Relationship counseling involving one ideal model of a relationship which everyone should aspire to: a little creepy, unproductive, and possibly dangerous.

Religious counseling for people who are left handed but feel their values would be better served by writing right handed: creepy, unproductive, and possibly cramp-inducing.

Chnaging something that's not a problem so someone can better meet society's expectations: kinda creepy, possibly dangerous, and absolutely sick when it's done on children (which I know you don't do).

Therapy involved in getting someone who isn't into penises and hairy muscular chests and masculine energy to be attracted to those things: creepy whether done on men or women.

Yes, I haven't read everything here, so maybe you've answered some of this before. When helping your clients figure themselves out, do you inform them that:

While anyone can change behavior, there is no evidence anyone has ever changed sexual orientation?

Every mainstream mental health organization has claimed that attempting to change sexual orientation is ineffctive and possibly dangerous?

There exist many happy, faithful gay and lesbian couples?

There is no one "homosexual lifestyle?"

Their desire to change their sexual orientation may well be the result of self-loathing caused by internalized homophobia?

And to touch back on the original point of the post, if Brokeback Mountain isn't a love story than neither is Romeo and Juliet, West Side Story, Lancelot and Guinevere, Buffy and Angel, and every other story where the heterosexual lifestyle leads to madness, destruction, and suicide.
 
While anyone can change behavior, there is no evidence anyone has ever changed sexual orientation?

I don't agree with this. I do believe there is evidence no matter how you define sexual orientation (and this is the real fly in that ointment).

Every mainstream mental health organization has claimed that attempting to change sexual orientation is ineffctive and possibly dangerous?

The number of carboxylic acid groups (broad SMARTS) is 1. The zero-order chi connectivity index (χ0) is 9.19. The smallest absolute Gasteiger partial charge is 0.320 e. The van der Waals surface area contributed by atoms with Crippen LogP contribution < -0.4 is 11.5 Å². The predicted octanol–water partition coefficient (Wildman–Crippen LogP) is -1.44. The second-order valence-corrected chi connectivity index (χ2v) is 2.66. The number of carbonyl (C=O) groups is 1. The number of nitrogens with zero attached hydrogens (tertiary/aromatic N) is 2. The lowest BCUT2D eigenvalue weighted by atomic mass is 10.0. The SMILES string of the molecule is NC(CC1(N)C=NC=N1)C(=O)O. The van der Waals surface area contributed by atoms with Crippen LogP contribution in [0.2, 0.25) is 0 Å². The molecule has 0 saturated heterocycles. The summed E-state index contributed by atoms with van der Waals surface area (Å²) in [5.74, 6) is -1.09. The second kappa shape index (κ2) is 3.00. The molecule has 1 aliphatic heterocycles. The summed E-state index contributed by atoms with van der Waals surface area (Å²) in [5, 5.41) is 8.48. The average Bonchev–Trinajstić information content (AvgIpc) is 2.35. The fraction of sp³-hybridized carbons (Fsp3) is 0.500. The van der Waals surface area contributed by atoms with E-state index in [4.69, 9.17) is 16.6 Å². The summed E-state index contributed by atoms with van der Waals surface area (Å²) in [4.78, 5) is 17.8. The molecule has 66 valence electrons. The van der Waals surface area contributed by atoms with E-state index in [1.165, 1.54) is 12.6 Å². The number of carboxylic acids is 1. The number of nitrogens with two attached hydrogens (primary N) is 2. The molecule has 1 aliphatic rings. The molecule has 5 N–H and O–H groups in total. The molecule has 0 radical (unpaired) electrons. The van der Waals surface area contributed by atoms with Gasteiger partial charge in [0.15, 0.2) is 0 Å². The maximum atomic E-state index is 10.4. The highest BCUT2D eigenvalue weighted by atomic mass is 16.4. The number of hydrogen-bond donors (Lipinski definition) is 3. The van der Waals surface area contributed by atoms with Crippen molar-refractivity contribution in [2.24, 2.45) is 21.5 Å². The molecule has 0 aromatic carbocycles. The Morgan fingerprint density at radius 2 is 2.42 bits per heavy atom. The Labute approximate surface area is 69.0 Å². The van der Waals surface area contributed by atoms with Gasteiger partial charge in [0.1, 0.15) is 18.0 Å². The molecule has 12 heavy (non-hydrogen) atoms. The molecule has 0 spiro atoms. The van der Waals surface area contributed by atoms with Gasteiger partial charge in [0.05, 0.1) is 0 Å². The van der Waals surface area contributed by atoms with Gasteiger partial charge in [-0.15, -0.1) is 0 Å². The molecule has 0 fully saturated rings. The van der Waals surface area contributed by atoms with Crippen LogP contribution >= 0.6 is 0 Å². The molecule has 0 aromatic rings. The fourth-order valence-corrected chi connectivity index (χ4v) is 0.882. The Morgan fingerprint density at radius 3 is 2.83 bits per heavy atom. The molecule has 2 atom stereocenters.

I tell my clients what the groups have said, most specifically what my group (ACA) has said which is that they frown on people who say homosexuality is a mental illness and that change for that reason is unnecessary. They support a client's right of self-determination as do I.

There exist many happy, faithful gay and lesbian couples?

I don't know how to characterize how many there are, but I do inform them of this, yes.

There is no one "homosexual lifestyle?"

Of course.

Their desire to change their sexual orientation may well be the result of self-loathing caused by internalized homophobia?

I do not tell my clients why they feel what they feel. I leave this directive stance to NARTH and gay affirming therapists.

And to touch back on the original point of the post, if Brokeback Mountain isn't a love story than neither is Romeo and Juliet, West Side Story, Lancelot and Guinevere, Buffy and Angel, and every other story where the heterosexual lifestyle leads to madness, destruction, and suicide.

This hasn't come up yet but I would not recommend relationships such as described by the short story, either gay or straight. But then I do not recommend my clients believe like me so they would have to put up with my endless questioning of destructive behavior and make their own conclusions.
 
Thank you for the answers.

"While anyone can change behavior, there is no evidence anyone has ever changed sexual orientation?

I don't agree with this. I do believe there is evidence no matter how you define sexual orientation (and this is the real fly in that ointment)."

What is this evidence? (And a 20 minute telephone interview with a highly selective sample who would have been very motivated to claim change even if it hadn't occurred doesn't count.)